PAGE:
In The New Digital Age – Reshaping the Future of People, Nations and Business, Eric Schmidt and Jared Cohen take you though a futuristic view of a hyper-connected planet with all of its promises and challenges. From the future of war and cyberterrorism to virtual hate crimes, online identity and cyber discrimination, the authors offer a unique and thorough take on what lies ahead for all of us.
For those willing to take the leap into The New Digital Age, take some comfort in knowing that it isn’t another technocornucopian book about widgets and gadgets. It’s instead concerned with humans and our role in our digital future (‘The importance of a guiding human hand in the new digital age.’) Schmidt and Cohen remind us that despite what communication technology may allow, what we do with it us up to us. In an increasingly tech deterministic world, this core message bears repeating (so read this paragraph again).
And now for the big caveat: A book that portends the coming digital age from two of the world’s most prescient thinkers has relegated dialog about health to just a couple of pages. Really? The collision course of health and technology is perhaps modern civilization’s most pressing angle. This omission represents a lost opportunity for readers.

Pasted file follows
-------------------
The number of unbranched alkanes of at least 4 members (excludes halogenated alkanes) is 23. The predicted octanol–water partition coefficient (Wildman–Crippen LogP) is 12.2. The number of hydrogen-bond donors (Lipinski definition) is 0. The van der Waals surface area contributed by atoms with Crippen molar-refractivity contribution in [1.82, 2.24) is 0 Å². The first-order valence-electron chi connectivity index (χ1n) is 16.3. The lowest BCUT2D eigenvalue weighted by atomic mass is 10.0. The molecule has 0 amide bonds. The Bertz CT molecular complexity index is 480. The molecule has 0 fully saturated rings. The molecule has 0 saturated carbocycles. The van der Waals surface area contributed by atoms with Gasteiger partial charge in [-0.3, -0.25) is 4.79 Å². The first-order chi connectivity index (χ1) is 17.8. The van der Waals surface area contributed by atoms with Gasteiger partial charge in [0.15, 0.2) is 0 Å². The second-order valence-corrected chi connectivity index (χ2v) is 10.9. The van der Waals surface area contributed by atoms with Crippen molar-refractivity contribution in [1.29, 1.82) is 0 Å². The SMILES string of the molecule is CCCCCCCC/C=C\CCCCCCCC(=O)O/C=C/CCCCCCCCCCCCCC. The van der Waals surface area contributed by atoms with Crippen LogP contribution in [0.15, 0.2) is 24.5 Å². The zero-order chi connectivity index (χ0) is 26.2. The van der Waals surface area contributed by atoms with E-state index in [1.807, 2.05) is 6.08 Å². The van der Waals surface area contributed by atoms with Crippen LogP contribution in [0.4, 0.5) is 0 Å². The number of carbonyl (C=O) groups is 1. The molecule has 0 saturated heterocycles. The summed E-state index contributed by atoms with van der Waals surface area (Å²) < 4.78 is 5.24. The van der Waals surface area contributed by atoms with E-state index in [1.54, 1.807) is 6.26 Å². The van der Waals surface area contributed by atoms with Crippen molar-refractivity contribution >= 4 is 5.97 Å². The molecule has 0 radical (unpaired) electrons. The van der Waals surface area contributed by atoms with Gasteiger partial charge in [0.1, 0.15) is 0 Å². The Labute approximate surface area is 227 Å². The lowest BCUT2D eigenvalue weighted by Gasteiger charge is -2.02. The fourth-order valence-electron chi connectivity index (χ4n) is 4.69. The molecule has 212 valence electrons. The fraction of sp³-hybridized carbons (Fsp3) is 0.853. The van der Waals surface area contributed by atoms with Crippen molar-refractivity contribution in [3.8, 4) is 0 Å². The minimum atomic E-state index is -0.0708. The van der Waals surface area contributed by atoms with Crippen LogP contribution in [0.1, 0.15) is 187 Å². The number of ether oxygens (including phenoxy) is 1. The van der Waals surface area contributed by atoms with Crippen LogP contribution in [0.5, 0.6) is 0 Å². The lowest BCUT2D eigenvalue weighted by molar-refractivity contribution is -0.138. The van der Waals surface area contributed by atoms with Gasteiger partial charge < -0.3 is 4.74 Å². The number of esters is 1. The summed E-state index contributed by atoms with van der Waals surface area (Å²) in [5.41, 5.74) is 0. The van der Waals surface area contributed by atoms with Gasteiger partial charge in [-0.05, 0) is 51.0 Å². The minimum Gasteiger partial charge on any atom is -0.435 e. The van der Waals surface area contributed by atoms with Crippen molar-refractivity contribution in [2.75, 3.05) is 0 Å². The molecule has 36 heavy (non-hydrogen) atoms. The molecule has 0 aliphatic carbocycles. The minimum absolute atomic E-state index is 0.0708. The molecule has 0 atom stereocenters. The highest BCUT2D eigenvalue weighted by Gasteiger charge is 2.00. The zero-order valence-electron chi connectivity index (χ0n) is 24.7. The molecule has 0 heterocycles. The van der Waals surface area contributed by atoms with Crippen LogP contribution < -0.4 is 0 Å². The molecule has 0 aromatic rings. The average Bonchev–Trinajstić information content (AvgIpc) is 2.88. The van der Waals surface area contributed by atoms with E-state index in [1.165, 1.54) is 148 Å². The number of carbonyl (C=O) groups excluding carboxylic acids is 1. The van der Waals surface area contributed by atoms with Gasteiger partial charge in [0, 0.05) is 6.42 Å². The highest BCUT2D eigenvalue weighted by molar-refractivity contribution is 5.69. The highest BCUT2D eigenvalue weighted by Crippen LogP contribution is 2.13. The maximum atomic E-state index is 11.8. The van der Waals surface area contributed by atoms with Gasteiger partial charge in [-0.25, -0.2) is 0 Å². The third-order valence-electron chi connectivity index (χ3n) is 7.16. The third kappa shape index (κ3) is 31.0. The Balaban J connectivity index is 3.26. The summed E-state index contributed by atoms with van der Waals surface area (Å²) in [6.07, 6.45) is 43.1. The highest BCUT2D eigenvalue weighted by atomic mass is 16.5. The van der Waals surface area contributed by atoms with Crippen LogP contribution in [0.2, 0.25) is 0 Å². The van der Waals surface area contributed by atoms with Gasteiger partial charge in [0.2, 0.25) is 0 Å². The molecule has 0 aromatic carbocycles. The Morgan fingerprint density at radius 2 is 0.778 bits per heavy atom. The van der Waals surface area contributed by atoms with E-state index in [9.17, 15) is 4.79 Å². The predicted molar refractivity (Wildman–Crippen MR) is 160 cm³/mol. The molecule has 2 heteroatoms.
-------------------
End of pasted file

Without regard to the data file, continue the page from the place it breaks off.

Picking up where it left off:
The authors make several references to the coevolution of two civilizations, one virtual and one physical. Fascinating.
“These civilizations will coexist in a more or less peaceable manner, with each restraining the negative aspects of the other. The virtual world will enable escape from the repression of state control, offering citizens new opportunities to organize and revolt; other citizens will simply connect, learn and play. The physical world will impose rules and laws that help contain the anarchy of virtual space and that protect people from terrorist hackers, misinformation and even from the digital records of their own youthful misbehavior…”
The concluding thoughts were both powerful and reassuring:
“The case for optimism lies not in sci-fi gadgets or holograms but in the check that technology and connectivity bring against the abuses, suffering and destruction in our world. When exposure meets opportunity, the possibilities are endless. The best thing anyone can do to improve the quality of life around the world is to drive connectivity and technological opportunity. When given the access, the people will do the rest. They already know what they need and what they want to build, and they’ll find ways to innovate with even the meagerest set of tools. Anyone passionate about economic prosperity, human rights, social justice, education or self-determination should consider how connectivity can help us reach these goals and even move beyond them. We cannot eliminate inequality or abuse of power, but through technological inclusion we can help transfer power into the hands of individual people and trust that they will take it from there.”
While a provocative read, I’d recommend a pass on The New Digital Age for my health-focused readers. A must-read, however, for budding futurists.
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